Thursday, January 24, 2019

Knights Templar, the Da Vinci Code and Haunted Rosslyn Chapel

Yesterday I posted my review of Catherine Cavendish's "The Haunting of Henderson Close" here. Today Catherine has kindly agreed to visit with a fascinating post about :

Knights Templar and the Da Vinci Code 
Haunted Rosslyn Chapel

With its historic and mystical connections to the Knights Templar as well as its ancient majestic beauty, it comes as little surprise that Dan Brown choose Rosslyn Chapel as the setting for so much activity in his multi-million bestseller The Da Vinci Code. When it came to making the film, there would have been no point seeking out any other location for the chapel scenes. Rosslyn was authentic, ready and waiting. Tom Hankks described it as, “all one could imagine or hope for.”

But Rosslyn Chapel is far more than a mere movie set – and is home to a variety of active spirits.
It stands in the village of Roslin and was built around 500 years ago. Roslin was the home of the Sinclair Earls of Orkney who lived like royalty in Rosslyn Castle from the 12th or 13th century. They fought for Robert the Bruce at Bannockburn in 1314 and Sir William Sinclair was probably one of the Knight Crusaders.
The Chapel was founded in 1446 by William Sinclair, Earl of Orkney although building did not commence until a few years later. It was originally intended to be a collegiate chapel.

Legends abound here. The crypt –which is sealed off and has been for many years – is rumoured to house the Holy Grail brought back by the Knights Templar and secreted there. Even more fantastic legends have it that the original crown jewels of Scotland along with Christ’s mummified head are also stored there, along with the entire treasure collected by the Knights Templar - and the true cross. Beneath the crypt lies the burial chamber where ten former Earls of Roslin are alleged to have been laid out in their armour – but without coffins.
A number of spirits are said to haunt the chapel walls and the surrounding area, and people with no prior knowledge of these stories have reported seeing and hearing strange apparitions and unexplained sounds.
As with so many haunted locations, Rosslyn Chapel has its White Lady and she has appeared to startled visitors a number of times over the years. She is reputed to guard treasure hidden in the castle. Tradition has it that if you can find the right step to stand on and blow a trumpet you might wake her and then you may be rewarded with that which she protects.

If you explore the area by car or on foot, you may encounter a medieval knight in black armour riding a horse hundreds of years after he was killed in battle – probably in 1303.
Other stories tell of ghostly flames which could be seen whenever a Sinclair was on the point of death. The chapel also plays host to the spirit of an apprentice – one who carved the magnificent Apprentice Pillar. He was apparently so good, his teacher felt threatened by his talent and murdered him.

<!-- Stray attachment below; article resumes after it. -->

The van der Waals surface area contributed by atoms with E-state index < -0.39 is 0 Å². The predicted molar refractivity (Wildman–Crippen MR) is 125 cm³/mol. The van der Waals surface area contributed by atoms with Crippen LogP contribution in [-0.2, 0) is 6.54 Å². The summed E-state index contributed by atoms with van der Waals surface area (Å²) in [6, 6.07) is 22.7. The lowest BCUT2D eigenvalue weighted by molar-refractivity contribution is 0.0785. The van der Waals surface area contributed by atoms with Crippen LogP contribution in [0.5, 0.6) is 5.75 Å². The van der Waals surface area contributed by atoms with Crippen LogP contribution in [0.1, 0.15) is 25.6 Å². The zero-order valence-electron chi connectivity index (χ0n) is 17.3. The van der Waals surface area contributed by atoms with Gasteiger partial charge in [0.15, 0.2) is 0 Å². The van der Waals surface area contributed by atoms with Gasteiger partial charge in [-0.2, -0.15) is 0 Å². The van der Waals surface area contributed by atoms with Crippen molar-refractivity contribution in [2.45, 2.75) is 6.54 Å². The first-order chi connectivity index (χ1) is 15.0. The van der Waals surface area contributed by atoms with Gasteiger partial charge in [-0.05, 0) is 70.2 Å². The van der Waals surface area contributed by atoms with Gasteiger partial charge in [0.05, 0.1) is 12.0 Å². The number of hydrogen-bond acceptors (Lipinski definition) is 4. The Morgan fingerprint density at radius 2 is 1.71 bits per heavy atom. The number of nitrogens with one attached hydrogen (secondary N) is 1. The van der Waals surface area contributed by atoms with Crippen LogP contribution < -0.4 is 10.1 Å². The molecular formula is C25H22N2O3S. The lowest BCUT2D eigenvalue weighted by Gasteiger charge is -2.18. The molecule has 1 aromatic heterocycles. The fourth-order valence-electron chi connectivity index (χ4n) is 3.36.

The howling of a ghostly dog has been reported. He is supposed to have been killed with his master – an English soldier – in battle in 1303.

As for the Knights Templar, they are on eternal guard, protecting some secret source of knowledge hidden deep within the chapel which, in addition to the ornate Apprentice Pillar contains other mysterious and beautiful carvings, charismatic enough to convince some people that they conceal a wonderful message. Certainly the symbols depicted here are an eclectic collection – Egyptian, Celtic, Islamic and pagan and include more carvings of Green Men than any other location. Enigmatic and baffling, the carvings continue to intrigue and engage the minds of architectural scholars from generation to generation.

As for its founder, Sir William Sinclair had planned to build a full size copy of King Solomon’s Temple but died before his project could get underway. Despite that, he would undoubtedly be delighted at how his greatest work has survived and entertained to this day.
These days, Rosslyn is still owned by the family who, down the years, by virtue of marriage and a change of spelling are now the St Clair-Erskines – Earls of Rosslyn. The chapel is still used as a place of worship and visitors are welcome here

Here’s what to expect from The Haunting of Henderson Close:
Ghosts have always walked there. Now they’re not alone…
In the depths of Edinburgh, an evil presence is released. Hannah and her colleagues are tour guides who lead their visitors along the spooky, derelict Henderson Close, thrilling them with tales of spectres and murder. For Hannah it is her dream job, but not for long. Who is the mysterious figure that disappears around a corner? What is happening in the old print shop? And who is the little girl with no face? The legends of Henderson Close are becoming all too real.
The Auld De’il is out – and even the spirits are afraid.

The Haunting of Henderson Close is available from:
About the author:

Following a varied career in sales, advertising and career guidance, Catherine Cavendish is now the full-time author of a number of paranormal, ghostly and Gothic horror novels, novellas and short stories. In addition to The Haunting of Henderson Close, Cat’s novels include the Nemesis of the Gods trilogy - Wrath of the Ancients, Waking the Ancients and Damned by the Ancients, plus The Devil’s Serenade, The Pendle Curse and Saving Grace Devine.

Her novellas include Linden Manor, Cold Revenge, Miss Abigail’s Room, The Demons of Cambian Street, Dark Avenging Angel, The Devil Inside Her, and The Second Wife

She lives with her long-suffering husband, and a black cat who has never forgotten that her species used to be worshipped in ancient Egypt. She sees no reason why that practice should not continue. Cat and her family divide their time between Liverpool and a 260-year-old haunted apartment in North Wales.

You can connect with Cat here:

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